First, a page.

Prayer

Heavenly Father, in this month of May, we pray for all the children who have lost their mothers due to illness. May they find peace and comfort. One day, may we all rejoice with you.  

—Cecilia Hernandez

 


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May 24, 2017

Jn 16: 12-15

“I still have many things to say to you, but you cannot bear them now. When the Spirit of truth comes, he will guide you into all the truth; for he will not speak on his own, but will speak whatever he hears, and he will declare to you the things that are to come.

He will glorify me, because he will take what is mine and declare it to you. All that the Father has is mine. For this reason I said that he will take what is mine and declare it to you.

New Revised Standard Version, copyright 1989, by the National Council of the Churches of Christ in the United States of America. Used by permission. All rights reserved. USCCB approved.

Leaving “Home”

Growing up on the Southside of Milwaukee, where are you from meant the Parish. It was later in life that I realized the world was a whole lot bigger than I imagined.

Now “where are you from,” means from what part of this big world did we start. When Jesus said “I have so much more to teach you” makes me reflect on my experiences with the Ignatian Volunteer Corps and the Ignatian Spirituality Program.  In both of these ministries I meet people with totally different life experiences. I could not have understood this if I never left “home.”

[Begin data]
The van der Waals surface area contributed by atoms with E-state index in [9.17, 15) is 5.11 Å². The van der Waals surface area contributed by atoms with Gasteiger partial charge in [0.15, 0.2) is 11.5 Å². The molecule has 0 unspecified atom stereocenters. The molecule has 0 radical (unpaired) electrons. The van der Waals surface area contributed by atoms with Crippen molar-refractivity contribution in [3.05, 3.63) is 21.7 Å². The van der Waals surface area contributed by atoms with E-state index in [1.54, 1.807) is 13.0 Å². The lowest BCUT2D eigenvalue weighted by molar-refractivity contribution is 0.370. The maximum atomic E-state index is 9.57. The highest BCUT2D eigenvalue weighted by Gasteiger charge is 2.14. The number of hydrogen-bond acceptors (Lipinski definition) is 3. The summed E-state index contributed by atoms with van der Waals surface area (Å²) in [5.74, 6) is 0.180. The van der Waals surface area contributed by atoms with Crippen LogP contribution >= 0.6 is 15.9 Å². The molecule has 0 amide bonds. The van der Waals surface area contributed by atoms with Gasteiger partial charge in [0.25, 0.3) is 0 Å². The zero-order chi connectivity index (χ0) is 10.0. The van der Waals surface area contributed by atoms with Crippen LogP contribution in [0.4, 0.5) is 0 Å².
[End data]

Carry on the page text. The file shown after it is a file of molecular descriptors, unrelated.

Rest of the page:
God teaches us slowly and calls us to grow when we are ready to experience the wisdom he has to share. It is only with God’s guidance that we can experience “the more He has to share with us,” each at and in God’s time.

—Camille Devaney serves as Board chair for the Ignatian Spirituality Project (ISP).  

Prayer

Though the mountains may fall and the hills turn to dust,
yet the law of the Lord will stand
as a shelter for all who will call on his name.
Sing the praise and the glory of God.

—Dan Schutte, “Though the Mountains May Fall” © OCP Publications, Inc.

 


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May 23, 2017

Jn 16: 5-11

But now I am going to him who sent me; yet none of you asks me, ‘Where are you going?’ But because I have said these things to you, sorrow has filled your hearts.

Nevertheless I tell you the truth: it is to your advantage that I go away, for if I do not go away, the Advocate will not come to you; but if I go, I will send him to you. And when he comes, he will prove the world wrong about sin and righteousness and judgment: about sin, because they do not believe in me; about righteousness, because I am going to the Father and you will see me no longer; about judgment, because the ruler of this world has been condemned.

New Revised Standard Version, copyright 1989, by the National Council of the Churches of Christ in the United States of America. Used by permission. All rights reserved. USCCB approved.

Following Christ

Before I go to bed at night, I examine my hands: I make sure they are empty. This means I have given it all in my day.